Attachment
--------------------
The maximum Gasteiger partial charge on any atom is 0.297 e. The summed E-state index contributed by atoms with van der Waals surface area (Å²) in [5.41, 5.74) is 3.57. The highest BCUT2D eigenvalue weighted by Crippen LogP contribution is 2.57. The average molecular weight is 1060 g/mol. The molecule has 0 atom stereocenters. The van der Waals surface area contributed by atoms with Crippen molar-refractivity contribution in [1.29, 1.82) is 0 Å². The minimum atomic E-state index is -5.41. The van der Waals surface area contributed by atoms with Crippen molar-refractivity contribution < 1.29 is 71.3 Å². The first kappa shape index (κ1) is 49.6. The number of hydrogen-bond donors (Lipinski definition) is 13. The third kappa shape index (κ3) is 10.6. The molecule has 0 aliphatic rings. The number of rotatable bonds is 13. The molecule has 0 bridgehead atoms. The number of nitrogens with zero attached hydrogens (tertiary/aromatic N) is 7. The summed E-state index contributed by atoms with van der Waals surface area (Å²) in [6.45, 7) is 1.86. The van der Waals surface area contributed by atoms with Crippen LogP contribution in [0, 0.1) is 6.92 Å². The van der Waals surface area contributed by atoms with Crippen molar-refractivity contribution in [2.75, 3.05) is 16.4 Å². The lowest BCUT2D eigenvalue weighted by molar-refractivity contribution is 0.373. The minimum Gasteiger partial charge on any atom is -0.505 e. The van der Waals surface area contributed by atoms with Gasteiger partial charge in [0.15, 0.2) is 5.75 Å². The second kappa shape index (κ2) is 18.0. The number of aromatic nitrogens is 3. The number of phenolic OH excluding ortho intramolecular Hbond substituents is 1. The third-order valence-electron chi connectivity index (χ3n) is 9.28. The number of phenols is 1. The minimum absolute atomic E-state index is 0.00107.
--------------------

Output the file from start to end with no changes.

The maximum Gasteiger partial charge on any atom is 0.297 e. The summed E-state index contributed by atoms with van der Waals surface area (Å²) in [5.41, 5.74) is 3.57. The highest BCUT2D eigenvalue weighted by Crippen LogP contribution is 2.57. The average molecular weight is 1060 g/mol. The molecule has 0 atom stereocenters. The van der Waals surface area contributed by atoms with Crippen molar-refractivity contribution in [1.29, 1.82) is 0 Å². The minimum atomic E-state index is -5.41. The van der Waals surface area contributed by atoms with Crippen molar-refractivity contribution < 1.29 is 71.3 Å². The first kappa shape index (κ1) is 49.6. The number of hydrogen-bond donors (Lipinski definition) is 13. The third kappa shape index (κ3) is 10.6. The molecule has 0 aliphatic rings. The number of rotatable bonds is 13. The molecule has 0 bridgehead atoms. The number of nitrogens with zero attached hydrogens (tertiary/aromatic N) is 7. The summed E-state index contributed by atoms with van der Waals surface area (Å²) in [6.45, 7) is 1.86. The van der Waals surface area contributed by atoms with Crippen LogP contribution in [0, 0.1) is 6.92 Å². The van der Waals surface area contributed by atoms with Crippen molar-refractivity contribution in [2.75, 3.05) is 16.4 Å². The lowest BCUT2D eigenvalue weighted by molar-refractivity contribution is 0.373. The minimum Gasteiger partial charge on any atom is -0.505 e. The van der Waals surface area contributed by atoms with Gasteiger partial charge in [0.15, 0.2) is 5.75 Å². The second kappa shape index (κ2) is 18.0. The number of aromatic nitrogens is 3. The number of phenolic OH excluding ortho intramolecular Hbond substituents is 1. The third-order valence-electron chi connectivity index (χ3n) is 9.28. The number of phenols is 1. The minimum absolute atomic E-state index is 0.00107.